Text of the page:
For some years, it was thought that lactase persistence in humans was the ‘wild-type’ pattern. It is now widely accepted that in adulthood, lactase deficiency is the normal state for most people (Lomer et al., 2008). A staggering 4,000 million people cannot digest lactose properly (Campbell et al., 2009). In fact, around 70 per cent of the world’s population has primary lactase deficiency (Heyman, 2006; Lomer et al., 2008). It is most prevalent in Asian and African countries with 80-100 per cent frequency. In Northern Europe, prevalence varies between one and 18 per cent (Rasinperä, 2004). The age of onset varies among different ethnic populations. Around 20 per cent of Hispanic, Asian and black children under five show some evidence of lactase deficiency (Heyman, 2006), while low lactase levels are rarely seen in white children under five (Rasinperä, 2004).
The widespread prevalence of lactose intolerance suggests that lactase deficiency is the normal or natural state and that the ability to continue to digest lactose after weaning originates from a genetic mutation that provided a selective advantage to populations using dairy products (Swagerty et al., 2002). This idea is supported by William Durham in his book Coevolution (Durham, 1991). Durham describes milk as baby food not ‘intended’ for adult consumption. He describes how the ability to digest lactose is the exception to the norm and can originally be traced back to a minority of pastoral tribes: the Tutsi and Hutu of Rwanda; the Fulani of West Africa; the Sindhi of North India; the Tuareg of West Africa and some European tribes. People who have retained the normal intolerance of lactose include: Chinese, Japanese, Inuit, native Americans, Australian Aborigines, Iranians, Lebanese and many African tribes including the Zulus, Xhosas and Swazis. These people, generally, do not have a history of pastoralism. As stated in Part One (The Origins of Dairy Farming) lactase persistence only developed around 8,000 years ago. In evolutionary terms, this is very recent history.
A range of tests can be used to diagnose lactose intolerance. The breath hydrogen test is currently considered to be the most cost-effective, noninvasive reliable test (Lomer et al., 2006). However, it involves drinking a lactose solution and can cause severe symptoms, sometimes lasting for days (Matthews, 2005). In rare cases a small bowel biopsy may be used to measure lactase levels. However, this invasive technique is usually used to determine whether the symptoms are caused by another condition, such as coeliac disease. A stool acidity test may be used to check infants for lactose intolerance. This is because large doses of lactose, such as those given in the breath hydrogen test, are dangerous for young children. Also, infants are more likely to develop dehydration caused by diarrhoea. DNA analysis of blood samples could offer a quick and easy to way to diagnose lactose intolerance and may help to differentiate patients with primary and secondary lactase deficiency (Lomer et al., 2008). However, this test is not yet routinely available.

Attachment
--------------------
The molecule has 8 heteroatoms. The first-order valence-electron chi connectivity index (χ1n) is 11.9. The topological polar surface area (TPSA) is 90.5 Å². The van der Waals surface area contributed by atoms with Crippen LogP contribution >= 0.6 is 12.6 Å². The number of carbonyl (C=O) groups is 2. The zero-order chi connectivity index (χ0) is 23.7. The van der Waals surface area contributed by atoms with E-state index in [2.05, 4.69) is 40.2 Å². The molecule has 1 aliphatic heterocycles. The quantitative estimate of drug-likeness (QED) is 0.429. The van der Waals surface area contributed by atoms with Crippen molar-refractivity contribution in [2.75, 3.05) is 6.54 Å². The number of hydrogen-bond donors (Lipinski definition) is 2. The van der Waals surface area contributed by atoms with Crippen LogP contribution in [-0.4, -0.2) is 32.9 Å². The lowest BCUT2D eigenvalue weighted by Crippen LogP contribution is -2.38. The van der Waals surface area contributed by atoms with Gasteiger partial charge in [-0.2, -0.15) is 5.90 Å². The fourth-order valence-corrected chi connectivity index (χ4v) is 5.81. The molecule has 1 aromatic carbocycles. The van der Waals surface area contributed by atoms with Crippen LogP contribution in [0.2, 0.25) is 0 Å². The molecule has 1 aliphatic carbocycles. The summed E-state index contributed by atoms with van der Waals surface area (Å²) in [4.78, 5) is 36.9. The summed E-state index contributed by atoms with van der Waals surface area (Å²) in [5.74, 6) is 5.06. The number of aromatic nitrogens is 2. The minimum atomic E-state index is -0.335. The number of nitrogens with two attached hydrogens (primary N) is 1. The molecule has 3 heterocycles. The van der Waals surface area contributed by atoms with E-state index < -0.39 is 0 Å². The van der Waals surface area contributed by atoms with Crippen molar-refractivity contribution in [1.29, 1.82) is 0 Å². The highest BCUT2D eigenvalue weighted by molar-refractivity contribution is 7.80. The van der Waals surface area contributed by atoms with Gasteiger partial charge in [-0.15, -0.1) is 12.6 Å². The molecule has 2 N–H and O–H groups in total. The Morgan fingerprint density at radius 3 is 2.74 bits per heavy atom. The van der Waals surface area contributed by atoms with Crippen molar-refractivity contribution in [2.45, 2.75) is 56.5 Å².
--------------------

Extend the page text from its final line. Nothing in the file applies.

When a dairy exclusion diet appears to fail, lactose intolerance is often mistakenly ruled out (Matthews et al., 2005). This is because lactose is added to many unexpected (non-dairy) foods and may continue producing symptoms in a patient convinced they are on a lactose-free diet. Lactose is used as a browning agent in bread and cakes, it is added to processed meats (sausages and burgers) and even injected into some chicken meat. It is also added to some soft drinks and lagers. Breakfast drinks, powders and slimming products can contain as much lactose as cow’s milk and it is often used in sauces supplied to butchers and restaurants (Matthews et al., 2005). Since 25 November 2005, all pre-packed foods sold in the UK have to show clearly on the label if they contain milk or any of the ingredients of milk.